Thursday, September 15, 2011

The Royal Coachman Lodge-day one

It is hard to describe the sheer size and scope of Alaska. Flying in on the bigger planes into Anchorage and then Dillingham the scope of the state was striking, but riding in a Dehavallind Beaver takes that perspective and makes you realize...well, that you didn't know the half of it. Tundra and lakes roll away as far as you can see. Trees dot the horizons, rivers snake through the land, some looking like skinny strings of water, others raging in a torrent. The Beaver flies low enough that you can see the contours and bends, and you can imagine yourself walking those gravel bottoms and listening to nothing but the wind. It is big country, and at some point the lack of roads simply staggers you.

My first cast into an Alaskan river was hurried...rushed actually. I was simply dying to get a fly in the river. We waded into position in front of the lodge to fish for an hour or so prior to dinner. It was evident that the guides and the experienced clients were not taking this evening's session seriously, this wasn't why they had come but as always with me, I was focussed. I had to force myself to calm down simply to keep from madly scrambling ahead of the two guys leading the way. Grayling rose all over the big gravel tai out in front of us, but despite the splashes and dotted rise forms all around, I could see the exact spot that I wanted to cast a fly. The guide put us into position (with me as far from the spot I wanted as I could be) and the four of us started flinging caddis patterns at the rising grayling. My cast was rushed, and total crap. I pulled the fly in and made a show of checking my dry dropper rig, but in reality I just needed a breath. As I looked at my flies and concentrated on my breathing a couple of the guys hooked up, and Tyler hollered at me to head farther up the bar...right to the spot I had been eyeballing since our plane circled to land at the lodge.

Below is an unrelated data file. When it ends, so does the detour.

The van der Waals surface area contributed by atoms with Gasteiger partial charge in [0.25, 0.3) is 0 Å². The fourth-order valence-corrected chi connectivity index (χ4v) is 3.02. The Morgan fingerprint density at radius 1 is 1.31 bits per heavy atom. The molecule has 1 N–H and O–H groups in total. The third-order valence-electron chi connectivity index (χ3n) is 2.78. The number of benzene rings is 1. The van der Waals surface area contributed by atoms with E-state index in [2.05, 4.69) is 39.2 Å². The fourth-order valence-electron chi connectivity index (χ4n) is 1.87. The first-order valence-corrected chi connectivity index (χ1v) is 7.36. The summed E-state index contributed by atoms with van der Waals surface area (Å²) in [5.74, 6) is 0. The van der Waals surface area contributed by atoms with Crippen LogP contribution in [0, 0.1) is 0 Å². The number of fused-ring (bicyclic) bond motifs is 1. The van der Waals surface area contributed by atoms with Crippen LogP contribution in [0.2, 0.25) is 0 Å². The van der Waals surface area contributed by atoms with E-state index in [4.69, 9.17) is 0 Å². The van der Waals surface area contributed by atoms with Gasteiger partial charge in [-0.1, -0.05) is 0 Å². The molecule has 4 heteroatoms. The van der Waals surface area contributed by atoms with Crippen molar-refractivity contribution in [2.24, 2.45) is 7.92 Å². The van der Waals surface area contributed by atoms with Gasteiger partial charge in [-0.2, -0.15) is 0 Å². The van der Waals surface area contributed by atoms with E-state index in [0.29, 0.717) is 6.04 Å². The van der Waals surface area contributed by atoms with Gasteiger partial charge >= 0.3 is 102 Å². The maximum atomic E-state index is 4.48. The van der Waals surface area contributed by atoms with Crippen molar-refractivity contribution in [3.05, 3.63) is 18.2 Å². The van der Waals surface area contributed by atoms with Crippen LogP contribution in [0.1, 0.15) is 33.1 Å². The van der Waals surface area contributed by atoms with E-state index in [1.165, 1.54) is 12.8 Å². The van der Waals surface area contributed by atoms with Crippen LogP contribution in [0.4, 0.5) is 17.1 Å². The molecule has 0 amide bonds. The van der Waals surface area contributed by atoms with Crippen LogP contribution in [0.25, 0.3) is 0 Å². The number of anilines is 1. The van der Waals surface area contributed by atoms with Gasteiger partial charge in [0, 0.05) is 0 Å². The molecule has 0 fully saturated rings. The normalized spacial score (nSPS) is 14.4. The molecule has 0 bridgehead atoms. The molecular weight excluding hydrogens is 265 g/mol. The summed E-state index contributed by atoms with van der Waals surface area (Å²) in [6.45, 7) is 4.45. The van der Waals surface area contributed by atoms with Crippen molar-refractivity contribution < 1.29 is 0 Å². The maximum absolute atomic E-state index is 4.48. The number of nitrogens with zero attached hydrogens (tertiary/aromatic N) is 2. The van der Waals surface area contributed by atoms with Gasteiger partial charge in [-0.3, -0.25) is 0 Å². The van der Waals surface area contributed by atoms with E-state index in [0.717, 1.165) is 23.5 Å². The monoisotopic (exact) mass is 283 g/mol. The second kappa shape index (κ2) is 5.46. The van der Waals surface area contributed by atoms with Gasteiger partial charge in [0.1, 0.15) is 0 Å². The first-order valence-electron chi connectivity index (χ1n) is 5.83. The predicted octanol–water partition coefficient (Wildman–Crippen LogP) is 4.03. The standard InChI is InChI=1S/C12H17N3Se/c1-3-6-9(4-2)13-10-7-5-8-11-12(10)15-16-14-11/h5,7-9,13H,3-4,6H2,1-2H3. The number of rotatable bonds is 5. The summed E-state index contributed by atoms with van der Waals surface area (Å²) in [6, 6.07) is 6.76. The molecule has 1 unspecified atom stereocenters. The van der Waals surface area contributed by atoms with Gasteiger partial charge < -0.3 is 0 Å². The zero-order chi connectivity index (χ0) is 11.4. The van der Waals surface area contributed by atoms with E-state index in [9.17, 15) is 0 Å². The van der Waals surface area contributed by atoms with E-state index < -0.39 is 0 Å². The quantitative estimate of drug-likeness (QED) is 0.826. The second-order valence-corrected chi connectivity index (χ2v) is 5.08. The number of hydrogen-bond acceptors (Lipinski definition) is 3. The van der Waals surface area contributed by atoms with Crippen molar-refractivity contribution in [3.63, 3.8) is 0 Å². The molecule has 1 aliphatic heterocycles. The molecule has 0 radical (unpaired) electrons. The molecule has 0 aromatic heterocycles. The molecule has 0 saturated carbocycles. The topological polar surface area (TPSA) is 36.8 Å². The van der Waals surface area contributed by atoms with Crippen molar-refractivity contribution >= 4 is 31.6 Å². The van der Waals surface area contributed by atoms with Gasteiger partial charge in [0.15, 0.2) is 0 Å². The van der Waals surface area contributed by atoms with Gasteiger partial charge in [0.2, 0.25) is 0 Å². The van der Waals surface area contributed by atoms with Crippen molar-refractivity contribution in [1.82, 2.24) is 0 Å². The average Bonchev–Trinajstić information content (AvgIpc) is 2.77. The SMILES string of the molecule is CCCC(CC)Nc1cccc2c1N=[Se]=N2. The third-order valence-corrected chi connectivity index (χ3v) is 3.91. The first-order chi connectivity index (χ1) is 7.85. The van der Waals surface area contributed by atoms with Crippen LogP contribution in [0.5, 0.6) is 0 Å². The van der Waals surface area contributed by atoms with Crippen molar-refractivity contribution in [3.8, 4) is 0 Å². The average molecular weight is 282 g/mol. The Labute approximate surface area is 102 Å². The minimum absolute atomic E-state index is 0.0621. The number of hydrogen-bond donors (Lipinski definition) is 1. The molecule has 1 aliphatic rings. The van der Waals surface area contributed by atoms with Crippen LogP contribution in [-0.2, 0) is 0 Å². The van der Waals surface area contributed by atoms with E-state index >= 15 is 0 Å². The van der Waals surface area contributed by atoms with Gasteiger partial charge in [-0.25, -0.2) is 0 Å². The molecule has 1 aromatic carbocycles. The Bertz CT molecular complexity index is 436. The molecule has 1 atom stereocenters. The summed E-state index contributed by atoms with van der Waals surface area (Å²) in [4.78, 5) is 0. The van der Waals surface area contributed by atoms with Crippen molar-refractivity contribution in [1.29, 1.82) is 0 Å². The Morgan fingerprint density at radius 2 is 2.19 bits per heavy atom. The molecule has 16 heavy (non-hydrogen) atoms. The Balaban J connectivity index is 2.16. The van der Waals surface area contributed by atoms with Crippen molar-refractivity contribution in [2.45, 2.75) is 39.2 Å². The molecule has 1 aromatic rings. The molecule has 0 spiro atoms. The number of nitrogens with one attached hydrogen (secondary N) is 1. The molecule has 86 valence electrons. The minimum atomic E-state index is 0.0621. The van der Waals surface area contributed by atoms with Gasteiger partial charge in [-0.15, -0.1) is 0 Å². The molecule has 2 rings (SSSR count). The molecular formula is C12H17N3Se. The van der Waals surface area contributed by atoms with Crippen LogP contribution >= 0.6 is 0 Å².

Wading into position, I couldn't see anything rising like I had seen on the tailout, but the river turned here and formed a "not quite" back eddy. Just enough flow to create a calm bucket in the midst of the heavy flow. Finally relaxed and breathing like a normal person, I made my cast and stacked some line to get a nice drift in the strange currents. The elk haired caddis floated for 3 or 4 seconds, and a 16 inch grayling leapt out of the beautiful Alaskan water, and as it turned downward for the river it engulfed my fly. I landed the fish, and took a long moment to admire this rare beauty. Then I kept casting...and kept landing fish. A while later my dad joined me and the bucket continued to produce...fish after fish. All told I must have landed 35-40 grayling, all on an elk haired caddis that now has a place of honor embedded in my hat.

As introductions to Alaska go, this was a good one. Later that night my dad went to bed, tired from the day and thinking of tomorrow. I stayed up and watched the river. Day one was at an end.

























5 comments:

McTage said...

Not exactly your style to pace yourself is it :) Them graylings fight any good? Not that that would be the point just curious.

John Montana said...

I used a 6 wt and enjoyed very battle with a decent fish. Most fish were 14-15 inches and I caught several that might have been 20. Great fish. And 100 percent dry fly fishing.

More to come on my "pacing" Mctage. Including a now famous (amongst the coachman guides) hat sandwich coho event.

n.taylor said...

Looks awesome. I've forwarded to my dad with a small note of..."encouragement" to do something similar.

Ty said...

Excellent read John. I wanna go.

fishingjones.com said...

Those ain't carp!